Photographer Captures Images of Tribesmen Hunting with Cheetahs


Photographer Jack Somerville originally journeyed to the African coastal nation of Namibia in search of wildlife found nowhere else in the world, but he left with pictures of local hunters instead. The 26-year-old photographer and wildlife conservationist captured extraordinary images of San tribesmen hunting with bows and arrows alongside the fastest land predator on earth: the cheetah. According to the Daily Mail, the rare ritual took place in Naankuse Wildlife Reserve, where Somerville was a guest of the San people. Also known as “bushmen,” the San are a group of indigenous hunter-gatherers that hold territories across several central African nations. Their ways, such as this primitive form of bowhunting, have remained unchanged for centuries.

“The San bushmen of Southern Africa are considered to be the oldest living culture on earth,” Somerville wrote on Facebook. “These gentle people are traditionally hunter gatherers, living harmoniously with wildlife of the Southern African bush. The San will often use their cunning and stealth to steal meat from large carnivores. In return, the San adhere to a strict code whereby they will share their own hunting spoils with surrounding predators. This bond ensures that both man and beast can survive their harsh surroundings.”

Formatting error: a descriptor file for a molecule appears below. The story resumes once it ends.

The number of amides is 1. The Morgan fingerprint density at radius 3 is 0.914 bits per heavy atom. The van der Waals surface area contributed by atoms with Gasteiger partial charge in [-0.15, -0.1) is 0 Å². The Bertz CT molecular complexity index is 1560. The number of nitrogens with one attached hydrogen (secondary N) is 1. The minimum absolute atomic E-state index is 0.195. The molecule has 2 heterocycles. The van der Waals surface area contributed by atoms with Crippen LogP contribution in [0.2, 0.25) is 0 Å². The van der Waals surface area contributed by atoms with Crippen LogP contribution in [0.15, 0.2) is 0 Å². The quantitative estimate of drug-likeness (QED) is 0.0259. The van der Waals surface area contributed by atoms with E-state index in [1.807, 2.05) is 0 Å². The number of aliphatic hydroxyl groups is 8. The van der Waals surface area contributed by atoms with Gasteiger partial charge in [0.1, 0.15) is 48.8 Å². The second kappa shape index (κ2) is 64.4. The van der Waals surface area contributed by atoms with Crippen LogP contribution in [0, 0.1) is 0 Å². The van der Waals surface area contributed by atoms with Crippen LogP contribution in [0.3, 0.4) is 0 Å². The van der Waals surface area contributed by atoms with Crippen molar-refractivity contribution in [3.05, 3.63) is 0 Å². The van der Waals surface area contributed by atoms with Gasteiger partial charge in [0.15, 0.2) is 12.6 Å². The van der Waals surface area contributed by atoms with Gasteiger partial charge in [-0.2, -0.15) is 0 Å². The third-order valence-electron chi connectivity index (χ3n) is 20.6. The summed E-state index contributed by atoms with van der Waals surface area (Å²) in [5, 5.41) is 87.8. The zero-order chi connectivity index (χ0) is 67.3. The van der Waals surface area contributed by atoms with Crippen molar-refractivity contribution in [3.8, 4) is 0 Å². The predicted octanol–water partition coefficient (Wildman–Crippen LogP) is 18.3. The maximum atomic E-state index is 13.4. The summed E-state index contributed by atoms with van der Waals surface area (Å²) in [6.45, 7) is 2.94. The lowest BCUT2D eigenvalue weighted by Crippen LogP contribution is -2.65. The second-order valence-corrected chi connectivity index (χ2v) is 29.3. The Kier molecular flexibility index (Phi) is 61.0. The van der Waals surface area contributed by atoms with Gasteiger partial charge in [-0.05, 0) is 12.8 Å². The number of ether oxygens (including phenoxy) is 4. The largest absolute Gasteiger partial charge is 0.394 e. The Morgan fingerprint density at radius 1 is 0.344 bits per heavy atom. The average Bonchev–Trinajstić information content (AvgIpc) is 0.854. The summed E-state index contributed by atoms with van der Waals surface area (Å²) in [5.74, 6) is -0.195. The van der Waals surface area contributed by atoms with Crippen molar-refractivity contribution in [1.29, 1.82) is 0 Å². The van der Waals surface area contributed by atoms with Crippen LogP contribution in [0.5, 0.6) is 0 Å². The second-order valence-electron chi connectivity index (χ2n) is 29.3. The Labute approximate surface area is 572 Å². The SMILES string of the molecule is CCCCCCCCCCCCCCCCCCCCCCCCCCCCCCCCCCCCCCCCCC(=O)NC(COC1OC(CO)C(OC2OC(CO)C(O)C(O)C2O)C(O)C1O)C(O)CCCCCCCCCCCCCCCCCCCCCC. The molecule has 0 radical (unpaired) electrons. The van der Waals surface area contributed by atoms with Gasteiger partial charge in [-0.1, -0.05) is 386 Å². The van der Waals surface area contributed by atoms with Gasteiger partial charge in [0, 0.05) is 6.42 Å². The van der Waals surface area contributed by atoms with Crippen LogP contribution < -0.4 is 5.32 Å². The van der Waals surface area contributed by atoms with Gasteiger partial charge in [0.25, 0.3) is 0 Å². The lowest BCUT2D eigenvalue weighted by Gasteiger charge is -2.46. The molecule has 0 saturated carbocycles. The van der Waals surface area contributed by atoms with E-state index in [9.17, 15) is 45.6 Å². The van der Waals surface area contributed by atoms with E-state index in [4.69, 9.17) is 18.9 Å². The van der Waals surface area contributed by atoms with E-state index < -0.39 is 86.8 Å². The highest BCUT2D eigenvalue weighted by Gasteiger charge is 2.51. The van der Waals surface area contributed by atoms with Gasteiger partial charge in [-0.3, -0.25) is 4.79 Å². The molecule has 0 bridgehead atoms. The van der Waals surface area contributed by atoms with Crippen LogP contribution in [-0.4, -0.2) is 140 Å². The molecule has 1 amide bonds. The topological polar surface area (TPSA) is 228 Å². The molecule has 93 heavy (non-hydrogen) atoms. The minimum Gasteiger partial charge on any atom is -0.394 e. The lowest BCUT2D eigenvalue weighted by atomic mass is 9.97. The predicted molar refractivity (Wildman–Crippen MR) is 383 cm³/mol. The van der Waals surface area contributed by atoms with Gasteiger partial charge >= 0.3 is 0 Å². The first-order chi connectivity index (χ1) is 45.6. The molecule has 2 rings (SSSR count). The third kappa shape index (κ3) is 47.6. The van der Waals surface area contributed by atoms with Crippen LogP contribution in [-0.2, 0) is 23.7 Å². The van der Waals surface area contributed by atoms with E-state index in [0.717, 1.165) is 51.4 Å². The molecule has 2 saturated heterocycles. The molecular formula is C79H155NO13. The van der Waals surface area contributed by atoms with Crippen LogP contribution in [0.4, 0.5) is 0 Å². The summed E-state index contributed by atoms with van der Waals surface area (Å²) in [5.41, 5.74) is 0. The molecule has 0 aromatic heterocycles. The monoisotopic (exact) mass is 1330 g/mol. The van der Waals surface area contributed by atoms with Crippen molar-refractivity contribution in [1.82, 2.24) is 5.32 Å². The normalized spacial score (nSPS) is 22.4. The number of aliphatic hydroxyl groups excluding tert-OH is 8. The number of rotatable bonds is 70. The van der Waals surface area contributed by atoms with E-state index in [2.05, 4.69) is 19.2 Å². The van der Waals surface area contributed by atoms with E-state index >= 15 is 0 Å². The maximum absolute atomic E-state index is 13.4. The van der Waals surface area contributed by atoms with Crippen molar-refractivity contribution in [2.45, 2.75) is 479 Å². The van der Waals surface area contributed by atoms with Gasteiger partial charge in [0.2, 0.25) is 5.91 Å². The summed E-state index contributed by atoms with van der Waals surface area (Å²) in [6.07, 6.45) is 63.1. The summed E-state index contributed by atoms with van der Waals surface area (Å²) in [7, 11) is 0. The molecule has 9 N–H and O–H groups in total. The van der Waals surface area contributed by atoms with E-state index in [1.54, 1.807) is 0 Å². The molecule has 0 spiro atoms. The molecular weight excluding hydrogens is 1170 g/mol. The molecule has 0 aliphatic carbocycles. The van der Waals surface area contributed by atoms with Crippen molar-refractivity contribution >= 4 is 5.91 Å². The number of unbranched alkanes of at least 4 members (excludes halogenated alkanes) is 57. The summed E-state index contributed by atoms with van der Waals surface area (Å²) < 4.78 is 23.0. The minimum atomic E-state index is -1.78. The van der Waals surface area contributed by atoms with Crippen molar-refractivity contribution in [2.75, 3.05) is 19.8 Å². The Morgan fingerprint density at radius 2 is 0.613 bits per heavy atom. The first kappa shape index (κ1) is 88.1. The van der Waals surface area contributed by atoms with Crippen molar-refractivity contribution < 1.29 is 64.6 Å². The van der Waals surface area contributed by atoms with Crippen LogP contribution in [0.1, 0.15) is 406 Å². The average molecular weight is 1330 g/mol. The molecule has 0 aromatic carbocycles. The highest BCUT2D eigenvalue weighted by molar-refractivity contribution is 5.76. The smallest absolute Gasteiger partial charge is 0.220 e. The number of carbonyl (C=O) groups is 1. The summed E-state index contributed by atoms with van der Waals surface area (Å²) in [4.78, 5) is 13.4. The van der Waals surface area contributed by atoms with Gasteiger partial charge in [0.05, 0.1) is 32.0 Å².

Despite this potentially volatile relationship, it seems that the hunters and cheetahs respect one another. The large cats even trail along while the San tribesmen hunt, which is a sign of great bravery for the hunters. The cheetahs are far from tame, although increased encounters with the hunters seemed to have relaxed the predators. Still, a cheetah is a powerful animal, and the tribesmen must remain alert at all times.

“The San hunt on foot, often tracking animals for days,” Sommerville told the Daily Mail. “They use small bows and arrows, as well as snares for smaller animals. The arrows are tipped with poison made from larvae found in Marula fruit. Normally they will hunt anything from guinea fowl to the larger antelopes.”

Beginning in the 1950s, many San moved away from the countryside and into comparatively modern central Namibia. Several communities switched over to relying upon farming as part of the government’s modernization process, and traditional skills such as hunting are now being re-taught by hunters like the men Sommerville traveled with.

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